Economic Development and Cultural Change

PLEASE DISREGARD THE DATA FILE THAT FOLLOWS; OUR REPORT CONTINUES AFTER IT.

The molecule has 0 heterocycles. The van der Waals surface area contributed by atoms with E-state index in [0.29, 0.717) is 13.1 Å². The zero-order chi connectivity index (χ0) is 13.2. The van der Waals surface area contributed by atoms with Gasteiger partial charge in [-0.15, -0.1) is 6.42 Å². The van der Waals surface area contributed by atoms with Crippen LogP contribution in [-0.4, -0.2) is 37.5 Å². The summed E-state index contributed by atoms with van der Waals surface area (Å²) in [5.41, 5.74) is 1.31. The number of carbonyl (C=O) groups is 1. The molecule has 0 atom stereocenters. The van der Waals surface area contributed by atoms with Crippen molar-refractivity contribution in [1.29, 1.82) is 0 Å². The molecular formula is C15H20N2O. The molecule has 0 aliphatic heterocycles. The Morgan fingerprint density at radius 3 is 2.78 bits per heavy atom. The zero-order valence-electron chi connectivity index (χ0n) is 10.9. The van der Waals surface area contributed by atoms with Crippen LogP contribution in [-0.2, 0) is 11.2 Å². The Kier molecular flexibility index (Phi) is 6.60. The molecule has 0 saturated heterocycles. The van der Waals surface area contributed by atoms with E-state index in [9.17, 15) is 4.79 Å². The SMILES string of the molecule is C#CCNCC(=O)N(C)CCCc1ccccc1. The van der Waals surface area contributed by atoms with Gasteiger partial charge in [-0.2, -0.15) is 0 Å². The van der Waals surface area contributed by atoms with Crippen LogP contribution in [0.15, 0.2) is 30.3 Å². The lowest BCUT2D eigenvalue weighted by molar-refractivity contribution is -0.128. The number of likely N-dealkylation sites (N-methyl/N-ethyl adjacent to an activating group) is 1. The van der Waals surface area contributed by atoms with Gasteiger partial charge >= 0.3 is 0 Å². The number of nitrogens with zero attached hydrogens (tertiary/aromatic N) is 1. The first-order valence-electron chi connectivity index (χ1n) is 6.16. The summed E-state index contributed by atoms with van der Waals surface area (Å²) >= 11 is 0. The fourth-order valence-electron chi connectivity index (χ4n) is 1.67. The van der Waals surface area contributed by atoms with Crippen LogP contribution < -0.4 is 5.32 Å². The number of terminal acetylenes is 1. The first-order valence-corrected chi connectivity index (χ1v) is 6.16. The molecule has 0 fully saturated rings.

We provide a new education quality index for states within a developing country using 2010 Brazilian data. This measure is constructed based on the notion that the financial returns obtained from an additional year of schooling can be seen as being derived from the value that market forces assign to this education. We use migrant data to estimate returns to schooling of individuals who studied in different states but who work in the same labor market. We find very heterogeneous educational qualities. In fact, Brazil displays cross-state educational quality variation almost as large as that observed across countries. We compare our index with standardized test scores, educational outcome variables, and public expenditure per schooling stage at the state level, producing new evidence related to education in a large developing country. We conduct an education quality-adjusted development accounting exercise for Brazilian states and find that human capital accounts for 26%-31% of output per worker differences. Adjusting for quality increases human capital's explanatory power by 60%.